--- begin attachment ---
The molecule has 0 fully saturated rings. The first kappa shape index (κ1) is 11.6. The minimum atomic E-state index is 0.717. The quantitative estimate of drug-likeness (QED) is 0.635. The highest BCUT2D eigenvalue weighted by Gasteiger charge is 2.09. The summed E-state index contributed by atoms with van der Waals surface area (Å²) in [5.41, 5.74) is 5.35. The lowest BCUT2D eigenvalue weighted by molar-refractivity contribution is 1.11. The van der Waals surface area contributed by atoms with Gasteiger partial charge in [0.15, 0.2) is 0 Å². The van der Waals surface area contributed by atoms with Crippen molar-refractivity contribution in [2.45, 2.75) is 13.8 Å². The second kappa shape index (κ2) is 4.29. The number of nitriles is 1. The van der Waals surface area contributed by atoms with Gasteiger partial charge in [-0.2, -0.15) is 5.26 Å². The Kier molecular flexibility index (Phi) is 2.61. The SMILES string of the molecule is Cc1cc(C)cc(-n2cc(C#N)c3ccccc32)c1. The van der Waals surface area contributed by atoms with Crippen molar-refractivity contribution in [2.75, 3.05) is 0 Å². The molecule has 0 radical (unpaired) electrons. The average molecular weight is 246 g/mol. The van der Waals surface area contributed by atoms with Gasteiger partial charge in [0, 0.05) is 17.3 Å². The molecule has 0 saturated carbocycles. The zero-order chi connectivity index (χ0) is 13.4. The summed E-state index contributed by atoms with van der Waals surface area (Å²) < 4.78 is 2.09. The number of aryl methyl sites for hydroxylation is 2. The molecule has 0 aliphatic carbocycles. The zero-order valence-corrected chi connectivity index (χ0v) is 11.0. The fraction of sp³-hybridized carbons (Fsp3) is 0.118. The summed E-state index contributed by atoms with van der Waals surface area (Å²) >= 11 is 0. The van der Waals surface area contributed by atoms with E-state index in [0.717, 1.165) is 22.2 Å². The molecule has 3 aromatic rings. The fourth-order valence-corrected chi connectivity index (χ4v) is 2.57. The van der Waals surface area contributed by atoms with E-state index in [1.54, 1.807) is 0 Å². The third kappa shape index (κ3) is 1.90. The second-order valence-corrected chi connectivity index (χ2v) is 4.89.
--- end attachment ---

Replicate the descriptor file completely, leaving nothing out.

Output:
The molecule has 0 fully saturated rings. The first kappa shape index (κ1) is 11.6. The minimum atomic E-state index is 0.717. The quantitative estimate of drug-likeness (QED) is 0.635. The highest BCUT2D eigenvalue weighted by Gasteiger charge is 2.09. The summed E-state index contributed by atoms with van der Waals surface area (Å²) in [5.41, 5.74) is 5.35. The lowest BCUT2D eigenvalue weighted by molar-refractivity contribution is 1.11. The van der Waals surface area contributed by atoms with Gasteiger partial charge in [0.15, 0.2) is 0 Å². The van der Waals surface area contributed by atoms with Crippen molar-refractivity contribution in [2.45, 2.75) is 13.8 Å². The second kappa shape index (κ2) is 4.29. The number of nitriles is 1. The van der Waals surface area contributed by atoms with Gasteiger partial charge in [-0.2, -0.15) is 5.26 Å². The Kier molecular flexibility index (Phi) is 2.61. The SMILES string of the molecule is Cc1cc(C)cc(-n2cc(C#N)c3ccccc32)c1. The van der Waals surface area contributed by atoms with Crippen molar-refractivity contribution in [2.75, 3.05) is 0 Å². The molecule has 0 radical (unpaired) electrons. The average molecular weight is 246 g/mol. The van der Waals surface area contributed by atoms with Gasteiger partial charge in [0, 0.05) is 17.3 Å². The molecule has 0 saturated carbocycles. The zero-order chi connectivity index (χ0) is 13.4. The summed E-state index contributed by atoms with van der Waals surface area (Å²) < 4.78 is 2.09. The number of aryl methyl sites for hydroxylation is 2. The molecule has 0 aliphatic carbocycles. The zero-order valence-corrected chi connectivity index (χ0v) is 11.0. The fraction of sp³-hybridized carbons (Fsp3) is 0.118. The summed E-state index contributed by atoms with van der Waals surface area (Å²) >= 11 is 0. The van der Waals surface area contributed by atoms with E-state index in [0.717, 1.165) is 22.2 Å². The molecule has 3 aromatic rings. The fourth-order valence-corrected chi connectivity index (χ4v) is 2.57. The van der Waals surface area contributed by atoms with E-state index in [1.54, 1.807) is 0 Å². The third kappa shape index (κ3) is 1.90. The second-order valence-corrected chi connectivity index (χ2v) is 4.89.